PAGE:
Royal Dutch Shell Is a Screaming BuyRDS-A) (RDS-B) announced first quarter ended March 31, 2016 total revenue of $48.5 billion, down 17 percent sequentially from $58.1 million in fourth quarter of 2015 and down 26 percent year-over-year from $65.7 million in first quarter of 2015.
Royal Dutch Shell declared first quarter of 2016 net income of $484 million or $0.07 per diluted share, down 49 percent sequentially from $939 million or $0.15 per diluted share in fourth quarter of 2015 and down 89 percent year-over-year from $4.43 billion or $0.69 per diluted share during the first quarter of 2015.
The upstream and downstream energy production company reported continued sequential and year-over-year decline in both its top and bottom lines primarily due to the ongoing weaker global commodity demand and pricing environment coupled with rising exploration and refining expenditures, continuing to hurt the company’s key margins.
The continuing tough global commodity demand and pricing environment is continuously and negatively impacting the company’s key margins with continued fall in operating cash flows and no share repurchases.
Looking past the weakness
Considering the company’s downstream operations, refining margins remained notably weaker in every region and primarily driven by greater inventory level, sheer oversupply and a fairly moderate winter in Europe and the U.S. For the chemicals segment, industry cracker margins grew in Asia and Europe as against the same period last year, allowed by additional lowering of naphtha feedstock costs owing to the sharp fall in international crude prices.
The gas cracker margins in the US fell with ongoing decline in ethylene prices and greater than the reductions witnessed for gas prices. However, Royal Dutch Shell’s upstream operational performance is continuing to enhance, with a significant focus on delivering reliability, growing margins and improving the uptime with expansion of underlying production coupled with operating costs minimization.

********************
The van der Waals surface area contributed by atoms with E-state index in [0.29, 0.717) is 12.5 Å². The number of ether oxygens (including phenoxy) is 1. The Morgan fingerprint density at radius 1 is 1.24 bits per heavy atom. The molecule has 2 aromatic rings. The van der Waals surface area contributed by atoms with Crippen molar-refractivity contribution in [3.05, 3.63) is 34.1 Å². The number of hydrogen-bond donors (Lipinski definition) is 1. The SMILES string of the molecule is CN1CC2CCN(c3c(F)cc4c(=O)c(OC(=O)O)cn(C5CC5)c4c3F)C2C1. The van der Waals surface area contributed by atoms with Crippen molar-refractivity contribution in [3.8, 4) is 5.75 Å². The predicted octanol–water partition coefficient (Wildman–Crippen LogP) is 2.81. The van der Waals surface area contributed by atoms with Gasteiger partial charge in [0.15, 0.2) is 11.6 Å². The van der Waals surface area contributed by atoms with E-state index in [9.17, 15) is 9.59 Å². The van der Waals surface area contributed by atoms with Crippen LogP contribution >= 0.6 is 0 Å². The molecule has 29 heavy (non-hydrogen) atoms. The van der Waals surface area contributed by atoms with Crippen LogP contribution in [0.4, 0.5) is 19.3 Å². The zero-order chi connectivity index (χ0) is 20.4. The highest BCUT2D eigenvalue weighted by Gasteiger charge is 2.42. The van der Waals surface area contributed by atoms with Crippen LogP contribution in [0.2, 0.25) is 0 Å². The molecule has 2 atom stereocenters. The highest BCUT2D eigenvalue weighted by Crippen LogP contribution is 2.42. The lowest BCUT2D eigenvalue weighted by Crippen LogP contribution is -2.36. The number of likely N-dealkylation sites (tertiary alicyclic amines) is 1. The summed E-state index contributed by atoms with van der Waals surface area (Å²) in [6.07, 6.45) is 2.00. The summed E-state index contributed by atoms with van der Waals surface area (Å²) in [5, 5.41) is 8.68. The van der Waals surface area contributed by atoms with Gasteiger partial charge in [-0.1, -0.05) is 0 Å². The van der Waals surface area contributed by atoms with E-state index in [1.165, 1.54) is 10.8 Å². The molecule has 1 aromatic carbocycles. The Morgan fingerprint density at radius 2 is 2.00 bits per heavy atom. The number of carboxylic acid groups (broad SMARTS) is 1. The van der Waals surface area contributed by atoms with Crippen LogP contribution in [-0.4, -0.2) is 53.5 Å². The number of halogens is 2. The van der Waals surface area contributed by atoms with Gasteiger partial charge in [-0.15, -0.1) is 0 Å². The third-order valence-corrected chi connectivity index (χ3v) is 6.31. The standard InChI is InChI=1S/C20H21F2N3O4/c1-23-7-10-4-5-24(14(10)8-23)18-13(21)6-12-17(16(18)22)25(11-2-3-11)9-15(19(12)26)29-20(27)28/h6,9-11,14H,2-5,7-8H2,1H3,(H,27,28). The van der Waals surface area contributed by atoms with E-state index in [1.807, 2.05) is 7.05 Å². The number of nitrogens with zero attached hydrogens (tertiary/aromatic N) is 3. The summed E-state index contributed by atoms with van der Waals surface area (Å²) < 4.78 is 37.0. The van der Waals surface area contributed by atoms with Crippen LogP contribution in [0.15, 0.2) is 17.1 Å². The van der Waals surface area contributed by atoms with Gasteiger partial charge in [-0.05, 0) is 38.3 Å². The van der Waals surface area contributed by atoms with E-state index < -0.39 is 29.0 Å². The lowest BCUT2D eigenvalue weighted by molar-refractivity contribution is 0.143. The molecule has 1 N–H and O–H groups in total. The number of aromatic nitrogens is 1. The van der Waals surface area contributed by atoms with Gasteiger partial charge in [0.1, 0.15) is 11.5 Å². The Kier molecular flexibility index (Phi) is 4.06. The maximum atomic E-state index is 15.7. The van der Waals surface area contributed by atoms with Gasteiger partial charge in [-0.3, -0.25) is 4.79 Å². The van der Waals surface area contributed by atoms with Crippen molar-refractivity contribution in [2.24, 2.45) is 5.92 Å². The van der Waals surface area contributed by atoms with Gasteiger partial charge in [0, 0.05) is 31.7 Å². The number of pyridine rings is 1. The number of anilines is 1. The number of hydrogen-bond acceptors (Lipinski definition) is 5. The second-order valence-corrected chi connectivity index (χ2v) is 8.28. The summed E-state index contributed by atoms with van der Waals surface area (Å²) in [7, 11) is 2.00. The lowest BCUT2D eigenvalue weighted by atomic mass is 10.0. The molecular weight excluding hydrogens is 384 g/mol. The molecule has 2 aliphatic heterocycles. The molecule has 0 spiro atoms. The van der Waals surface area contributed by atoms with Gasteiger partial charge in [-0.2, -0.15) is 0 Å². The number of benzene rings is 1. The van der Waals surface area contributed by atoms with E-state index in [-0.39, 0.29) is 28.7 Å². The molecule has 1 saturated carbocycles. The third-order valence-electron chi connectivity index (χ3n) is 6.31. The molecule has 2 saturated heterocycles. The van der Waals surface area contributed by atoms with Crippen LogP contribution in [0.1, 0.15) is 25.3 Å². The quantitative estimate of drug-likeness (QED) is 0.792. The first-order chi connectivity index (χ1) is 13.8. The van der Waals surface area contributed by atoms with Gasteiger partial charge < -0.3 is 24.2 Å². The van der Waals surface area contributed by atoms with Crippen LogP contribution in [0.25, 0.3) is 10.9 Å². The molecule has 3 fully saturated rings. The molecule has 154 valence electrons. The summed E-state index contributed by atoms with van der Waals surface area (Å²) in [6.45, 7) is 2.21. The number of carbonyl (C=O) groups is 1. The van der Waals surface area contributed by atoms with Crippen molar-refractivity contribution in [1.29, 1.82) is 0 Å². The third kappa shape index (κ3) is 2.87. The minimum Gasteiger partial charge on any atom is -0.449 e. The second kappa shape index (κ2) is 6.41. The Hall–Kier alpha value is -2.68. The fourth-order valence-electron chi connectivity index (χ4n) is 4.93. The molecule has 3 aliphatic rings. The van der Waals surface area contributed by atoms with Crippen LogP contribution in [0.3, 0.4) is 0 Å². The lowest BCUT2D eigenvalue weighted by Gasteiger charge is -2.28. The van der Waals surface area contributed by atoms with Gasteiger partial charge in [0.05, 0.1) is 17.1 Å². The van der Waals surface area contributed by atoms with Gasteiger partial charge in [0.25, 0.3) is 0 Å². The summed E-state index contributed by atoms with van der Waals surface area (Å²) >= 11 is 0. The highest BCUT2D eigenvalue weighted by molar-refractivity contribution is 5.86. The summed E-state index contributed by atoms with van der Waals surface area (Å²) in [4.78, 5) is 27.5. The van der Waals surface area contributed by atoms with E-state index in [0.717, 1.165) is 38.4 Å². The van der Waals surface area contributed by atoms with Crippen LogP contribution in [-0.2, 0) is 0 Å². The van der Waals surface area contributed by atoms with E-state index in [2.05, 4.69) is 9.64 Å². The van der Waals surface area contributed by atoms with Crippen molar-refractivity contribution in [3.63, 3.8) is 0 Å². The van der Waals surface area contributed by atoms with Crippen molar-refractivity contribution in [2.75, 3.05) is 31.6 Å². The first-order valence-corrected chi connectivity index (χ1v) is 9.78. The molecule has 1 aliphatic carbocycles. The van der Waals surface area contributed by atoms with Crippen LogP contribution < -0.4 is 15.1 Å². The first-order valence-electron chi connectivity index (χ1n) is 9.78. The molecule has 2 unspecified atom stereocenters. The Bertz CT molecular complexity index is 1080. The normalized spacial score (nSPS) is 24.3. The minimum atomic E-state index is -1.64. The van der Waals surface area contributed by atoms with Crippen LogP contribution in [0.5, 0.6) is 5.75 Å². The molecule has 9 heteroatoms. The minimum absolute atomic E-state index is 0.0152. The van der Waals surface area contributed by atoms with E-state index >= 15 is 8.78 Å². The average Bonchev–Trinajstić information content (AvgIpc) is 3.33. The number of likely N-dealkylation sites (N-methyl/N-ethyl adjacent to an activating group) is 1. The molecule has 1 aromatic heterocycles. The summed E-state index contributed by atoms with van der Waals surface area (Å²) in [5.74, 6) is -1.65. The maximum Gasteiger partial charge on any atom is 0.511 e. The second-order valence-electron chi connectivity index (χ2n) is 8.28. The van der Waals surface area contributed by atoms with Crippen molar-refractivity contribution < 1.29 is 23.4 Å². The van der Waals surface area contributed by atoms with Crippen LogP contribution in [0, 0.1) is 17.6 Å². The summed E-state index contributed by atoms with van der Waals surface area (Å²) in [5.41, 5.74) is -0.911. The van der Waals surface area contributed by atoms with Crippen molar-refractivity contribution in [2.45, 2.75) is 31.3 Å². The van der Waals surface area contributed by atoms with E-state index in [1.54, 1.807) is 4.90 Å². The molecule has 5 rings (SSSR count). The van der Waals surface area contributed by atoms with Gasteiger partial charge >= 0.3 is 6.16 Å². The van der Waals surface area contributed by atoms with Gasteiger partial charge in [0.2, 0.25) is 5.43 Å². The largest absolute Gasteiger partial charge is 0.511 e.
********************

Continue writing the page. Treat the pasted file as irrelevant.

Royal Dutch Shell is believed to continue to witness decline in profit margins both in the near-term and over a longer term, given the slowly and steadily improving global commodity demand and pricing environment which would initially enable the company to cover its overall costs and later, deliver profitability.
Importantly, The Board of Directors at Royal Dutch Shell plc recently declared an interim dividend of US $0.47 per A ordinary share (“A Share”) and B ordinary share (“B Share”) for the first quarter of 2016 and equivalent to the US dollar dividend declared for the first quarter of 2015, in line with its continued commitment to deliver attractive shareholder returns while generating superior company growth.
A closer look at operations
The strategic acquisition of BG Group plc on February 15, 2016 has resulted in a significant 58% decline in first quarter of 2016 adjusted CCS earnings linked to shareholders to $1.6 billion as against $3.7 billion delivered during the same period last year. Moreover, despite continued increase in oil & gas production and LNG liquefaction volumes Royal Dutch Shell is continuing to witness weaker margins due to a subdued global commodity pricing environment.
Royal Dutch Shell seems keen on returning a majority of the invested capital to its shareholders in the form of dividends amid tough global commodity demand and pricing scenario which, however, would increase the debt burden on the company’s debt-laden balance sheet.
For upstream operations, Royal Dutch Shell executed a total of $38 million worth of divestments for the first quarter of 2016 including the sale proceeds from the Anasuria growth in the North Sea.
For downstream operations, Royal Dutch Shell conditionally declared the sale of its 51% stake held in the Shell Refining Company in Malaysia for approximately $66 million which is expected to complete during the fiscal year 2016.
Therefore, Royal Dutch Shell is focused on enhancing its cash position by strategically selling its non-core assets and thus, allowing it to offer attractive shareholder returns as well.
Overall, the investors are advised to “Hold” their position in Royal Dutch Shell plc considering the company’s healthy long-term growth prospects but currently, weaker financial position with huge total debt of $80.87 billion against weaker total cash position of $11.02 billion only, restricting the company to continue with its daily operations profitably. The profit margin of -0.81% is disappointing as well.
Published on Jun 23, 2016By Yaggyaseni Mittra